Bohr's favorite principle shows that the systems exhibit both particle-like and wave-like properties, but the more clearly you can observe the latter, the more obscure has to be the latter, and vice versa. In some sense, this principle just follows from the uncertainty principle for "x" and "p" because particle-like behavior occurs for measurable states that are close to eigenstates of "x" while the wave-like properties are seen when the measurable states are close to eigenstates of "p" - with long enough wavelength (more precisely, long enough "any" features of the wave) so that the wave properties may be seen.
In some sense, the complementarity principle is totally uncontroversial - unless you are Shahriar Afshar, of course. ;-) So I won't spend more time with that.
Measurement devices are classical
The fifth rule says that the measurement devices follow the rules of classical physics. This is another source of misunderstandings.
The Copenhagen school surely didn't want to say that quantum mechanics couldn't be applied to large systems. Indeed, many people from the Copenhagen school were key researchers who helped to show that quantum mechanics works for large systems including molecules, bubble chambers, solids, and anything else you can think of.
Instead, this rule was meant as a phenomenological rule. If you measure something, you may assume that the apparatus behaves as a classical object. So in particular, you may assume that these classical objects - especially your brain, but you don't have to go up to your brain - won't ever evolve into unnatural superpositions of macroscopically distinct states.
Is that true? Is that a sign of a problem of the Copenhagen interpretation?
It is surely true. It's how the world works. However, one may also say that this was a point in which the Copenhagen interpretation was incomplete. They didn't quite understand decoherence - or at least, Bohr who probably "morally" understood what was going on failed in his attempts to comprehensibly and quantitatively describe what he "knew".
However, once we understand decoherence, we should view it as an explicit proof of this fifth principle of the Copenhagen interpretation. Decoherence shows that the states of macroscopic (or otherwise classical-like) objects whose probabilities are well-defined are exactly those that we could identify with the "classical states" - they're eigenstates of the density matrix. The corresponding eigenvalues - diagonal entries of the density matrix in the right basis - are the predicted probabilities.
Because the calculus of decoherence wasn't fully developed in the 1920s, the Copenhagen school couldn't have exactly identified the point at which the classical logic becomes applicable for large enough objects. However, they were saying that there is such a boundary at which the quantum subtleties may be forgotten for certain purposes and they were damn right. There is such a (fuzzy) boundary and we may calculate it with the decoherence calculus today. The loss of the information about the relative phase of the probability amplitudes between several basis vectors is the only new "thing" that occurs near the boundary.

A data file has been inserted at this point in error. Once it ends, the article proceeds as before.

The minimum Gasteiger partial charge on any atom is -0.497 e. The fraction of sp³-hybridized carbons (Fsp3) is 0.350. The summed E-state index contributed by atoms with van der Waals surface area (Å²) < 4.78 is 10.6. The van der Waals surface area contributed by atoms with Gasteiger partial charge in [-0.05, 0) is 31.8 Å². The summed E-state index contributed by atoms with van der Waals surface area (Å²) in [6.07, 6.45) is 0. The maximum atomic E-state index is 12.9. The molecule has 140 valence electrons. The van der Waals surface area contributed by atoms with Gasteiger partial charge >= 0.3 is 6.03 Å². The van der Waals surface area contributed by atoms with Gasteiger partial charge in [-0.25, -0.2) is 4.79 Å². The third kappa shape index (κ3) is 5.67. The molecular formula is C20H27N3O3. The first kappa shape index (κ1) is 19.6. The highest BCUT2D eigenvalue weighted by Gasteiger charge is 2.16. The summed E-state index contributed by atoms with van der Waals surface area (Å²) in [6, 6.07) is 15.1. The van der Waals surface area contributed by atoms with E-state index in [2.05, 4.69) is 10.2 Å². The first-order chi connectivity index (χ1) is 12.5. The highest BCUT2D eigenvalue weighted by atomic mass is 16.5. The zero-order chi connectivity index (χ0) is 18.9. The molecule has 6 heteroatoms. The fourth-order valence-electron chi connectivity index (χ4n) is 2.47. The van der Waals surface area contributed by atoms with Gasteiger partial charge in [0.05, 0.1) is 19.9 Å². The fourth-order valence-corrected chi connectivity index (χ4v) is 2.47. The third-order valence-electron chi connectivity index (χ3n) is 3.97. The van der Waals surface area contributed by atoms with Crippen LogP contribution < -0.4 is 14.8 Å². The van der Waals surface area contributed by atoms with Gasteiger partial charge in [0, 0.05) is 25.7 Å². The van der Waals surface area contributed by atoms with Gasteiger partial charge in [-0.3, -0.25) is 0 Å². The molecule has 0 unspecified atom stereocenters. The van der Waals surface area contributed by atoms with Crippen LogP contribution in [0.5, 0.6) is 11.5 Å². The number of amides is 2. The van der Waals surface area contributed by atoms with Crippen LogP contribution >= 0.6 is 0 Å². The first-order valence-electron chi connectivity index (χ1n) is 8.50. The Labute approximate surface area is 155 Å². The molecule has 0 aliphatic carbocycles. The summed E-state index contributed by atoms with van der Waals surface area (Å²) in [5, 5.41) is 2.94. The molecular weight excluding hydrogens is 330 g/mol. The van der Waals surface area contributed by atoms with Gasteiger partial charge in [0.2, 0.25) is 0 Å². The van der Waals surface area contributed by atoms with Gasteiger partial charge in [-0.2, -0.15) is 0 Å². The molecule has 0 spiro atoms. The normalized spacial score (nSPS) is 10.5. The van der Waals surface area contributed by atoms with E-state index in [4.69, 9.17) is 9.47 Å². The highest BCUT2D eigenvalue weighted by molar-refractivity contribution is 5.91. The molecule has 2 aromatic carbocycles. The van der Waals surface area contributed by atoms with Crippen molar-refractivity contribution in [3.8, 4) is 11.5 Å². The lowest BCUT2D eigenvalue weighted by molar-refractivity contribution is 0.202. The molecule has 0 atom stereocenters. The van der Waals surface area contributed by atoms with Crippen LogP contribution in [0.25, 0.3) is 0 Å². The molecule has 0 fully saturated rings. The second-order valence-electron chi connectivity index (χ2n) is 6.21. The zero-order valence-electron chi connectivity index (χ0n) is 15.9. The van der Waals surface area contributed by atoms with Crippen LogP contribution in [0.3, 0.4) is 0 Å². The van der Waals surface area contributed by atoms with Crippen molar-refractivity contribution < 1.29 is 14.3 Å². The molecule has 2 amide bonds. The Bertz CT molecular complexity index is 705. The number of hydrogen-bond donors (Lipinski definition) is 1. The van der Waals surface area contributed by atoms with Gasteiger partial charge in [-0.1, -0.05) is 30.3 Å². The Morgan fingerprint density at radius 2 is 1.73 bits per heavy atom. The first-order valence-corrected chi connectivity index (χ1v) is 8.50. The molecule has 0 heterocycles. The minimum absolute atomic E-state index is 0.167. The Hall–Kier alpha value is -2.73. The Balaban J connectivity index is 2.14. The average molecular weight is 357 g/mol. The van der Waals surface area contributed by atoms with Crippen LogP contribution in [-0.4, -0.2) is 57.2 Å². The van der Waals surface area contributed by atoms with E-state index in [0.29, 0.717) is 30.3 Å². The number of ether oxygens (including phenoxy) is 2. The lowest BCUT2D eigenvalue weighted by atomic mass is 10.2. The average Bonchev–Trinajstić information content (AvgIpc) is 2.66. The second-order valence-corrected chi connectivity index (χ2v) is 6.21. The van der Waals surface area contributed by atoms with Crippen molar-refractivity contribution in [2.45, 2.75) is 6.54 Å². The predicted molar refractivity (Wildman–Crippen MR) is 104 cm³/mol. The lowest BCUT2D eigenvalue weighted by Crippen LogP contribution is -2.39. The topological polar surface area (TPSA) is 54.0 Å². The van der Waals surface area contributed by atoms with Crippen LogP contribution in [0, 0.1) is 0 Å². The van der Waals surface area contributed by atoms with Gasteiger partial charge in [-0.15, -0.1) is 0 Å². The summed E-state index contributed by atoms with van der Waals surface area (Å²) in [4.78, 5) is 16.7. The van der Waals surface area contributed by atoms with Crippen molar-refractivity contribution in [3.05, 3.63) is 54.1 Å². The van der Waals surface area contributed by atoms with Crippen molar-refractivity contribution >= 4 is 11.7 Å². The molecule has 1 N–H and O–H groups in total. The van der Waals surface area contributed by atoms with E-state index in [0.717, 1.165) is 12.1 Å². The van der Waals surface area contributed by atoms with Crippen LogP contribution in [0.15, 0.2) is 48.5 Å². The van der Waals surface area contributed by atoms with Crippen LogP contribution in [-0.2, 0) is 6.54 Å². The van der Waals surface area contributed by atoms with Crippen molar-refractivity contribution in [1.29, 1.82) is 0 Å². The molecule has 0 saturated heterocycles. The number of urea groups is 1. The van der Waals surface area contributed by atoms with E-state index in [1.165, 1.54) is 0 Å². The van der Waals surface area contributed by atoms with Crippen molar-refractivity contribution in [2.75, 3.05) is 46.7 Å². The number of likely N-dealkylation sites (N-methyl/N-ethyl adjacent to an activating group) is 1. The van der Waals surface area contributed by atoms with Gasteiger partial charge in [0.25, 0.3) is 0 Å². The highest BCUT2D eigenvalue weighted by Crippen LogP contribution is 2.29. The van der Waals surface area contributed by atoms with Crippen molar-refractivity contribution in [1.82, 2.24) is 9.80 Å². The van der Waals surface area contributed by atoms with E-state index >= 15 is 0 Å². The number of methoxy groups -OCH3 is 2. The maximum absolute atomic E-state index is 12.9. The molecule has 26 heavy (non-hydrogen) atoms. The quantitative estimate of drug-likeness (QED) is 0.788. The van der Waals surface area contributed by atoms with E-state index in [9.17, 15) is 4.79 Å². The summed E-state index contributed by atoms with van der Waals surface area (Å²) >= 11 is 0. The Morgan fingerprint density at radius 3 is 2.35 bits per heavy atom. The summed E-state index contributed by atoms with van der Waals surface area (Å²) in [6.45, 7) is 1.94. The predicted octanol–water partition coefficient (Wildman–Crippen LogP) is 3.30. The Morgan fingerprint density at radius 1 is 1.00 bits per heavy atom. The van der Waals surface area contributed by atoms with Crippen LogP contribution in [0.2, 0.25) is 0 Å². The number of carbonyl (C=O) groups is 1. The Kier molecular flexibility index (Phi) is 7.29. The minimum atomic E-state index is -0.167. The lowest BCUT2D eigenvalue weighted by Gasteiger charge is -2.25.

Again, this point was the only principle of the Copenhagen interpretation that was arguably "incomplete" but their proposition was definitely right! To make this point complete, one didn't have to add anything new to quantum mechanics or distort it in any way. One only needs to make the right calculation of the evolution of the density matrix in a complicated setup. In that way, one proves that they always treated the measuring devices in the right way even though they couldn't fully formulate a fully quantum proof why it was the right way.
Both Bohr and Heisenberg also emphasized the correspondence principle, e.g. that the quantum equations reduce to the classical ones in the appropriate limit. If you study e.g. the evolution of the expectation value of "x" and "p", they will evolve according to the classical equations. It's the Ehrenfest theorem.
As discussed in the previous point, it is not enough to show that the world of classical perceptions will occur in the limit as well: we also need to know that the right "basis" will become relevant in the classical limit. Nevertheless, with the extra additions that had been demonstrated in recent decades, I mean decoherence, we know that it is true that the classical perception and choice of states does occur in the appropriate classical limit.
So all the points of the Copenhagen interpretation were right and they were only incomplete because they didn't explicitly calculate where the classical-quantum boundary really is. I need to emphasize that this boundary is fuzzy. And this boundary doesn't mean that quantum mechanical laws ever break down. They never break down. What's true is that for large enough systems, one may use - and should use - the approximate classical scheme (the word "approximate" sounds too scary but in reality, these approximations are super excellent for all practical and even most of the impractical purposes) of asking questions because one may show that it becomes legitimate.
Well, I surely don't expect that people will stop being hysterically angry about the Copenhagen interpretation and its alleged flaws - which don't exist. But at least, I would like to see the chronic Copenhagen haters to acknowledge that the Copenhagen interpretation says what it says and that it clearly doesn't have any demonstrable flaws. It has no internal inconsistencies and it is not in contradiction to any observation done as of today.
And that's the memo.